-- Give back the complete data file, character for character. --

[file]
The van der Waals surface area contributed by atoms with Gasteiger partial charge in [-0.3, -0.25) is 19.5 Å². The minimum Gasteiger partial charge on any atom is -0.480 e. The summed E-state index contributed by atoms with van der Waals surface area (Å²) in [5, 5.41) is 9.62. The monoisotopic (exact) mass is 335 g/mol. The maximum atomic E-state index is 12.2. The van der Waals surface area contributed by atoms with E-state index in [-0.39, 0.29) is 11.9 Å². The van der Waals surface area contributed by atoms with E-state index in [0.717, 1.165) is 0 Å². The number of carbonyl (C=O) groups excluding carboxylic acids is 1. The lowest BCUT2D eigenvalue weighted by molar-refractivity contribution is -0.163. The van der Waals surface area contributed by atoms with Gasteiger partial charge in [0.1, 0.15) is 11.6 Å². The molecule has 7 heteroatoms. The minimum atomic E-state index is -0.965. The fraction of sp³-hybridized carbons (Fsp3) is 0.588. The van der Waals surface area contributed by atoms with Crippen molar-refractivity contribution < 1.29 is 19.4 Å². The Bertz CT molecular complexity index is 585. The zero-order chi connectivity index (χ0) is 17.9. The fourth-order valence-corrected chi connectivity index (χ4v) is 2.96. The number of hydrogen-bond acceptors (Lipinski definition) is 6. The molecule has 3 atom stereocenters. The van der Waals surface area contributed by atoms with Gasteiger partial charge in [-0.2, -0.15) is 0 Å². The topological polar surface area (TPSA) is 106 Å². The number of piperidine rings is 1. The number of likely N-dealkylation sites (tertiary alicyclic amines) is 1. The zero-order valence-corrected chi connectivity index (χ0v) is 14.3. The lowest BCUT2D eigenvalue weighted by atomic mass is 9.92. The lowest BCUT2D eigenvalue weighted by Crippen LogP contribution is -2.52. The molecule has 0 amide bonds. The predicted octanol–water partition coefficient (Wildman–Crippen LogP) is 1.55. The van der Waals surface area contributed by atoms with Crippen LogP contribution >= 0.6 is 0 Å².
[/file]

The van der Waals surface area contributed by atoms with Gasteiger partial charge in [-0.3, -0.25) is 19.5 Å². The minimum Gasteiger partial charge on any atom is -0.480 e. The summed E-state index contributed by atoms with van der Waals surface area (Å²) in [5, 5.41) is 9.62. The monoisotopic (exact) mass is 335 g/mol. The maximum atomic E-state index is 12.2. The van der Waals surface area contributed by atoms with E-state index in [-0.39, 0.29) is 11.9 Å². The van der Waals surface area contributed by atoms with E-state index in [0.717, 1.165) is 0 Å². The number of carbonyl (C=O) groups excluding carboxylic acids is 1. The lowest BCUT2D eigenvalue weighted by molar-refractivity contribution is -0.163. The van der Waals surface area contributed by atoms with Gasteiger partial charge in [0.1, 0.15) is 11.6 Å². The molecule has 7 heteroatoms. The minimum atomic E-state index is -0.965. The fraction of sp³-hybridized carbons (Fsp3) is 0.588. The van der Waals surface area contributed by atoms with Crippen molar-refractivity contribution < 1.29 is 19.4 Å². The Bertz CT molecular complexity index is 585. The zero-order chi connectivity index (χ0) is 17.9. The fourth-order valence-corrected chi connectivity index (χ4v) is 2.96. The number of hydrogen-bond acceptors (Lipinski definition) is 6. The molecule has 3 atom stereocenters. The van der Waals surface area contributed by atoms with Gasteiger partial charge in [-0.2, -0.15) is 0 Å². The topological polar surface area (TPSA) is 106 Å². The number of piperidine rings is 1. The number of likely N-dealkylation sites (tertiary alicyclic amines) is 1. The zero-order valence-corrected chi connectivity index (χ0v) is 14.3. The lowest BCUT2D eigenvalue weighted by atomic mass is 9.92. The lowest BCUT2D eigenvalue weighted by Crippen LogP contribution is -2.52. The molecule has 0 amide bonds. The predicted octanol–water partition coefficient (Wildman–Crippen LogP) is 1.55. The van der Waals surface area contributed by atoms with Crippen LogP contribution >= 0.6 is 0 Å².